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What Can I Do If My Child is Depressed?


When many people hear the word depression they think of adults. But, did you know that young kids can have this condition too? Children who have depression can be affected mentally and physically, so it's important to know the signs and to seek help if you think your kid is depressed.

Signs of childhood depression

Sadness is normal on occasion for people of all ages. However, sadness that lasts weeks or months is not and may indicate a deeper problem. Children who have depression may act out, become angry or stop listening to their parents and other adults. They may exhibit signs of low energy, such as sleeping a lot or even snoozing during class. Kids who are depressed often lose interest in things they once loved and don't feel up to hanging out with friends or partaking in activities. Some children may have difficulty remembering things or begin to express negative thoughts about themselves. They may experience nightmares that interrupt their sleep and can earn grades way below their normal ability levels. 

childhood depression, depression, sadness, sad kidChildhood depression may show itself as aggression, sleepiness or lack of energy.

Who to talk to about depression

What should you do if your child exhibits these symptoms? Take your child to his or her pediatrician or family practice doctor. Bring a list of the signs you see him or her experiencing that may indicate childhood depression. The physician will ask your child questions and check his or her physical health like in a normal yearly exam. Then, he or she will also talk with you about what you have noticed.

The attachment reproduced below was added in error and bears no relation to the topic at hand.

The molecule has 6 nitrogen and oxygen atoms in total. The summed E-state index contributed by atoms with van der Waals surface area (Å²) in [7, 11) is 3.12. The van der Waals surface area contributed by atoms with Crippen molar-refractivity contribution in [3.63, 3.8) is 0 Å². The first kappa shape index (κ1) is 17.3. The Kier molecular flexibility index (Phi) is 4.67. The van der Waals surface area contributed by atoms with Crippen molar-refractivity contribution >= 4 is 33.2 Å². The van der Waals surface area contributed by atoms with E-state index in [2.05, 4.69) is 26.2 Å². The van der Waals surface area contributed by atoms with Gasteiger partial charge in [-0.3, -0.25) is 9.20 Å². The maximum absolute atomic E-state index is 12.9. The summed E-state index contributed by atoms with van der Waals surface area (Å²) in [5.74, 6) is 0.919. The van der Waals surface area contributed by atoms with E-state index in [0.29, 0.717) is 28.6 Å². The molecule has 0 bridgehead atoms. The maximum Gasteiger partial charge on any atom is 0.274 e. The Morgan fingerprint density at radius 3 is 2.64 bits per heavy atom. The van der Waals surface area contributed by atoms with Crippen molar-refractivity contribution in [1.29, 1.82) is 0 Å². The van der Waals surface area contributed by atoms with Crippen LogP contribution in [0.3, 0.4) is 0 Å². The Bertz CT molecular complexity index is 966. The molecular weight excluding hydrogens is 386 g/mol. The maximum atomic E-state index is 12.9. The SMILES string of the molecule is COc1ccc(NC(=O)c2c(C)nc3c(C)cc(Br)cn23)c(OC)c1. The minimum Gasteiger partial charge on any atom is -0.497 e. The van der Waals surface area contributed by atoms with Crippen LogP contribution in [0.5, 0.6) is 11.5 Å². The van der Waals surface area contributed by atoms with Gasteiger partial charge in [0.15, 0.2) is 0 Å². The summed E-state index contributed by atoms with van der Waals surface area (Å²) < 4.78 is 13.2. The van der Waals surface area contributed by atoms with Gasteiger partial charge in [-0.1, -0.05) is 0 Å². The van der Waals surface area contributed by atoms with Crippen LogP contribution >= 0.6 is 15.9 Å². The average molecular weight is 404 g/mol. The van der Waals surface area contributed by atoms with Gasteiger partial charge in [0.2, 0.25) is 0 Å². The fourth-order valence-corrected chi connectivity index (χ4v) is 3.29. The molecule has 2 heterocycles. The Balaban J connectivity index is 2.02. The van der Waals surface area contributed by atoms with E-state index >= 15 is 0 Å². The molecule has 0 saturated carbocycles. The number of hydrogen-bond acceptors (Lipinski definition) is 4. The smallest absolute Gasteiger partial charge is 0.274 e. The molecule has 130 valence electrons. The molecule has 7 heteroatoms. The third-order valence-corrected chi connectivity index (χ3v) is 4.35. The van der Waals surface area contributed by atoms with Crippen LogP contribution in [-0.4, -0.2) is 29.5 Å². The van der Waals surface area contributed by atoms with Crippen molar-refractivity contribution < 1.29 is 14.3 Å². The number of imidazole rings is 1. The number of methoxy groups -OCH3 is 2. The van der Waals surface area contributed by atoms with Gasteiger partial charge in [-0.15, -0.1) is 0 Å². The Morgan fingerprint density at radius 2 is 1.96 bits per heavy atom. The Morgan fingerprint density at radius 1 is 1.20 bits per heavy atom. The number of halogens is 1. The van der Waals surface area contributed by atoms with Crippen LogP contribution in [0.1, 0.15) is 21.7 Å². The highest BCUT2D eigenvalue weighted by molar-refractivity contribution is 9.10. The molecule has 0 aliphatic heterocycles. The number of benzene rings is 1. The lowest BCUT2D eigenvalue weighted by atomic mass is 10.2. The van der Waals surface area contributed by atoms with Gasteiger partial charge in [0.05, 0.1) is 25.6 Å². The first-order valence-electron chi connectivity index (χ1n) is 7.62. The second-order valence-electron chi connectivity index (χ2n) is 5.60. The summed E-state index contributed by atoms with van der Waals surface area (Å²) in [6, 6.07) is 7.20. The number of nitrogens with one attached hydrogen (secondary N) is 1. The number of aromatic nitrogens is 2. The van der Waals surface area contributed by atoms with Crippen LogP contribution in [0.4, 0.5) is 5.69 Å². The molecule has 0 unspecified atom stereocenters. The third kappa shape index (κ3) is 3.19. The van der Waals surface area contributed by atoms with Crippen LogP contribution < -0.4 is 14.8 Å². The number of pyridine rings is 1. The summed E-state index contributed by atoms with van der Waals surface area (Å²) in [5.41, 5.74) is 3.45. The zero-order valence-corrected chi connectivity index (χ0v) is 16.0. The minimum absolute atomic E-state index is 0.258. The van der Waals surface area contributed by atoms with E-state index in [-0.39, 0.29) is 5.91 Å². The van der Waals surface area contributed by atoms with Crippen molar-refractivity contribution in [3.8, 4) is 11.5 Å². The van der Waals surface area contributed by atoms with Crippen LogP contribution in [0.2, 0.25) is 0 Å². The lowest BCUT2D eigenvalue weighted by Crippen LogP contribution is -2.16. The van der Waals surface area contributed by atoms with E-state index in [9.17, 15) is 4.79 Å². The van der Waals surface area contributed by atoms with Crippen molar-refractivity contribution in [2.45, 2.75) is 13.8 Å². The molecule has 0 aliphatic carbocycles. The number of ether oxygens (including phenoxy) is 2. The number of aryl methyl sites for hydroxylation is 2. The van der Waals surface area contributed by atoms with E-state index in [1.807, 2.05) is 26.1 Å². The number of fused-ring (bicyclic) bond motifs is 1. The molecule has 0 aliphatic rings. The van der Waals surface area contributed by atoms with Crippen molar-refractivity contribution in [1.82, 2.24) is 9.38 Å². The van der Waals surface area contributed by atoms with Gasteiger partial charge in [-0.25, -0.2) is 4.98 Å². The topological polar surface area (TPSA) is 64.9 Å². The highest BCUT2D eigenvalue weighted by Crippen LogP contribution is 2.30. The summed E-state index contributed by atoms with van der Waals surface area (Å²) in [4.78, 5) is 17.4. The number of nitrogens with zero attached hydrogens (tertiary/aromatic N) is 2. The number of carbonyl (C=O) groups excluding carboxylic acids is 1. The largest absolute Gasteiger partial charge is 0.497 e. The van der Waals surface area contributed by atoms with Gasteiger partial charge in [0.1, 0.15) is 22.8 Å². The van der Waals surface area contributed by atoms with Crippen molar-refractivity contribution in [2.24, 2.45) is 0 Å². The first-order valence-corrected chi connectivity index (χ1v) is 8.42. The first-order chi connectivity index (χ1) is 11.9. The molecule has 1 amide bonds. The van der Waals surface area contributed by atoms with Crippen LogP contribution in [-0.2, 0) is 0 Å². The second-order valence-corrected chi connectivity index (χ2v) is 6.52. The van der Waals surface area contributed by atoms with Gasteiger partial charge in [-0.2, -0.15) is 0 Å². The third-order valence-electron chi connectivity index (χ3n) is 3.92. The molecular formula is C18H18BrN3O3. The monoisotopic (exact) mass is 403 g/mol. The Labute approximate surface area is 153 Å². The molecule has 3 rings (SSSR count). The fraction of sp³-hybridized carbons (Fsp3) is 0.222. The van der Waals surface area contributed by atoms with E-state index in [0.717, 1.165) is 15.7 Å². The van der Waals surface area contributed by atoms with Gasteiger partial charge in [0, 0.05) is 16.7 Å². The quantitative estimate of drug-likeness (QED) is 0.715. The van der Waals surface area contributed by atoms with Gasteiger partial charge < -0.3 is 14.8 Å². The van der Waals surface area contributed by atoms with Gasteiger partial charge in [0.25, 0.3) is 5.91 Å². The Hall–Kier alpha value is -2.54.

The physician will likely recommend you take your child to see a psychologist or a psychiatrist. These mental health professionals will use several tests to determine if your son or daughter is depressed. These include questionnaires about the child's feelings. The doctor will look for a root of the depression, such as a particular incident that led to sadness that has not gone away. Grief counseling may help children who have lost loved ones, and behavioral therapy is a tool many therapists recommend to help young children identify negative thoughts and learn how to think positively. 

Parents can model positive thinking and be healthy role models by actively limiting stress and promoting overall healthy lifestyles. But it's important to note that childhood depression does not often leave on its own. As kids grow older they go through puberty, which means an onslaught of hormones and new feelings that can change or worsen depression symptoms. It is important to seek help if you believe your kid has depression. Family therapy may help your family cope with the child's depression and learn strategies for managing depressive episodes. Play therapy is another option that mental health professionals may turn to as a means of connecting with the child on a level he or she understands. 

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